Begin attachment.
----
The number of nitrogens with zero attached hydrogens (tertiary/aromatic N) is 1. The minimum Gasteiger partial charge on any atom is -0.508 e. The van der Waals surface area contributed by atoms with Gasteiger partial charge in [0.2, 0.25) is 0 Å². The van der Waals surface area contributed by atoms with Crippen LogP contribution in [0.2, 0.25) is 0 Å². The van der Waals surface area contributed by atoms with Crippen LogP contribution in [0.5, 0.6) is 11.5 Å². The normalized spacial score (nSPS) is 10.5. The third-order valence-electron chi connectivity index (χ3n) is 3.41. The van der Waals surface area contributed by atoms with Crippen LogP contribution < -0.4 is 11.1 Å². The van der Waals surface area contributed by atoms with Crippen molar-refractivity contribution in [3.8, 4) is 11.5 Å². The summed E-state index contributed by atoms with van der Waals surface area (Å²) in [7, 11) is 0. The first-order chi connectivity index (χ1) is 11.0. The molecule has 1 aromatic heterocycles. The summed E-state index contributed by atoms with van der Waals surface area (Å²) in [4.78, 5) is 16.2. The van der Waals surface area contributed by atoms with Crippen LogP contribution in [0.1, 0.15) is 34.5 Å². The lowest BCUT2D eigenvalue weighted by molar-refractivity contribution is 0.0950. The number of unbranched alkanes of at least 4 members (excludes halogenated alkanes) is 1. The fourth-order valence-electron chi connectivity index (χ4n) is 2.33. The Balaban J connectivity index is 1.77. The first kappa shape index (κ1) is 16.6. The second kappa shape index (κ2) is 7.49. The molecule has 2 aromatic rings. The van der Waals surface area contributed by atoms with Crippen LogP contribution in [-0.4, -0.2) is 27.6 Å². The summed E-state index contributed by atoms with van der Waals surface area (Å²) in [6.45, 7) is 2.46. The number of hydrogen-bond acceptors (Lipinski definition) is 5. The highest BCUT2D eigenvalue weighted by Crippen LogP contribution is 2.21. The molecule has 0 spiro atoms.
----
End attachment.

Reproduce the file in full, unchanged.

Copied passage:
The number of nitrogens with zero attached hydrogens (tertiary/aromatic N) is 1. The minimum Gasteiger partial charge on any atom is -0.508 e. The van der Waals surface area contributed by atoms with Gasteiger partial charge in [0.2, 0.25) is 0 Å². The van der Waals surface area contributed by atoms with Crippen LogP contribution in [0.2, 0.25) is 0 Å². The van der Waals surface area contributed by atoms with Crippen LogP contribution in [0.5, 0.6) is 11.5 Å². The normalized spacial score (nSPS) is 10.5. The third-order valence-electron chi connectivity index (χ3n) is 3.41. The van der Waals surface area contributed by atoms with Crippen LogP contribution < -0.4 is 11.1 Å². The van der Waals surface area contributed by atoms with Crippen molar-refractivity contribution in [3.8, 4) is 11.5 Å². The summed E-state index contributed by atoms with van der Waals surface area (Å²) in [7, 11) is 0. The first-order chi connectivity index (χ1) is 11.0. The molecule has 1 aromatic heterocycles. The summed E-state index contributed by atoms with van der Waals surface area (Å²) in [4.78, 5) is 16.2. The van der Waals surface area contributed by atoms with Crippen LogP contribution in [0.1, 0.15) is 34.5 Å². The lowest BCUT2D eigenvalue weighted by molar-refractivity contribution is 0.0950. The number of unbranched alkanes of at least 4 members (excludes halogenated alkanes) is 1. The fourth-order valence-electron chi connectivity index (χ4n) is 2.33. The Balaban J connectivity index is 1.77. The first kappa shape index (κ1) is 16.6. The second kappa shape index (κ2) is 7.49. The molecule has 2 aromatic rings. The van der Waals surface area contributed by atoms with Crippen LogP contribution in [-0.4, -0.2) is 27.6 Å². The summed E-state index contributed by atoms with van der Waals surface area (Å²) in [6.45, 7) is 2.46. The number of hydrogen-bond acceptors (Lipinski definition) is 5. The highest BCUT2D eigenvalue weighted by Crippen LogP contribution is 2.21. The molecule has 0 spiro atoms.